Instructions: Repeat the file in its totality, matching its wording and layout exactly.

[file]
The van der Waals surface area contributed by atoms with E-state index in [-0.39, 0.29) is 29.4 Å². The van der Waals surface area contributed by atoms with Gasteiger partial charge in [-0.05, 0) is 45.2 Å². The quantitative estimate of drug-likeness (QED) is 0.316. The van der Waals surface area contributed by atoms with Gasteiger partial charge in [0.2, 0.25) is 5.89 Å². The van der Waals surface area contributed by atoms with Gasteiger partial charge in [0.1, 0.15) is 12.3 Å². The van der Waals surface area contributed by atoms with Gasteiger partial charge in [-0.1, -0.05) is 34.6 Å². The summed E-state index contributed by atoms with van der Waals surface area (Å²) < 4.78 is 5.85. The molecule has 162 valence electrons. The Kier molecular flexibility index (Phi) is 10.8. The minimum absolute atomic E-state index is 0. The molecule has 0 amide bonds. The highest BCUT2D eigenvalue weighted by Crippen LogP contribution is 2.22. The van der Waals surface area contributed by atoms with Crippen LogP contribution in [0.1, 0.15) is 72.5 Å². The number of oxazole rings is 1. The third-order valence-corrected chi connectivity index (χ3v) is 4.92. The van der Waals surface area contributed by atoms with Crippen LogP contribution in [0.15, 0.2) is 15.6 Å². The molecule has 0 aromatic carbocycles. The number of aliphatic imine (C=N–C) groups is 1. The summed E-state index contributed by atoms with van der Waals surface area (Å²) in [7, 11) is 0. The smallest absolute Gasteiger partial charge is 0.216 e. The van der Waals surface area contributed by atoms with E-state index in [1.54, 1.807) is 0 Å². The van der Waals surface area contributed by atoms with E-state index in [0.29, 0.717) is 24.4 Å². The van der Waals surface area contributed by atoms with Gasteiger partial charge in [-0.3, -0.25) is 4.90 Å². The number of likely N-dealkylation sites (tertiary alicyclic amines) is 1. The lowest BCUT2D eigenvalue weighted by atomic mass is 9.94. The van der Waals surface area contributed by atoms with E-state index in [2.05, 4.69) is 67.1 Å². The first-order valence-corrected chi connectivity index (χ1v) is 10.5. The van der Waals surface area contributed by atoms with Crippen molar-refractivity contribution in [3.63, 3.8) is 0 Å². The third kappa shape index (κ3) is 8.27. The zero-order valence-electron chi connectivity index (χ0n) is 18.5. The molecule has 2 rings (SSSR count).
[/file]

The van der Waals surface area contributed by atoms with E-state index in [-0.39, 0.29) is 29.4 Å². The van der Waals surface area contributed by atoms with Gasteiger partial charge in [-0.05, 0) is 45.2 Å². The quantitative estimate of drug-likeness (QED) is 0.316. The van der Waals surface area contributed by atoms with Gasteiger partial charge in [0.2, 0.25) is 5.89 Å². The van der Waals surface area contributed by atoms with Gasteiger partial charge in [0.1, 0.15) is 12.3 Å². The van der Waals surface area contributed by atoms with Gasteiger partial charge in [-0.1, -0.05) is 34.6 Å². The summed E-state index contributed by atoms with van der Waals surface area (Å²) < 4.78 is 5.85. The molecule has 162 valence electrons. The Kier molecular flexibility index (Phi) is 10.8. The minimum absolute atomic E-state index is 0. The molecule has 0 amide bonds. The highest BCUT2D eigenvalue weighted by Crippen LogP contribution is 2.22. The van der Waals surface area contributed by atoms with Crippen LogP contribution in [0.1, 0.15) is 72.5 Å². The number of oxazole rings is 1. The third-order valence-corrected chi connectivity index (χ3v) is 4.92. The van der Waals surface area contributed by atoms with Crippen LogP contribution in [0.15, 0.2) is 15.6 Å². The molecule has 0 aromatic carbocycles. The number of aliphatic imine (C=N–C) groups is 1. The summed E-state index contributed by atoms with van der Waals surface area (Å²) in [7, 11) is 0. The smallest absolute Gasteiger partial charge is 0.216 e. The van der Waals surface area contributed by atoms with E-state index in [1.54, 1.807) is 0 Å². The van der Waals surface area contributed by atoms with E-state index in [0.29, 0.717) is 24.4 Å². The van der Waals surface area contributed by atoms with Gasteiger partial charge in [-0.3, -0.25) is 4.90 Å². The number of likely N-dealkylation sites (tertiary alicyclic amines) is 1. The lowest BCUT2D eigenvalue weighted by atomic mass is 9.94. The van der Waals surface area contributed by atoms with E-state index in [2.05, 4.69) is 67.1 Å². The first-order valence-corrected chi connectivity index (χ1v) is 10.5. The van der Waals surface area contributed by atoms with Crippen molar-refractivity contribution in [3.63, 3.8) is 0 Å². The third kappa shape index (κ3) is 8.27. The zero-order valence-electron chi connectivity index (χ0n) is 18.5. The molecule has 2 rings (SSSR count).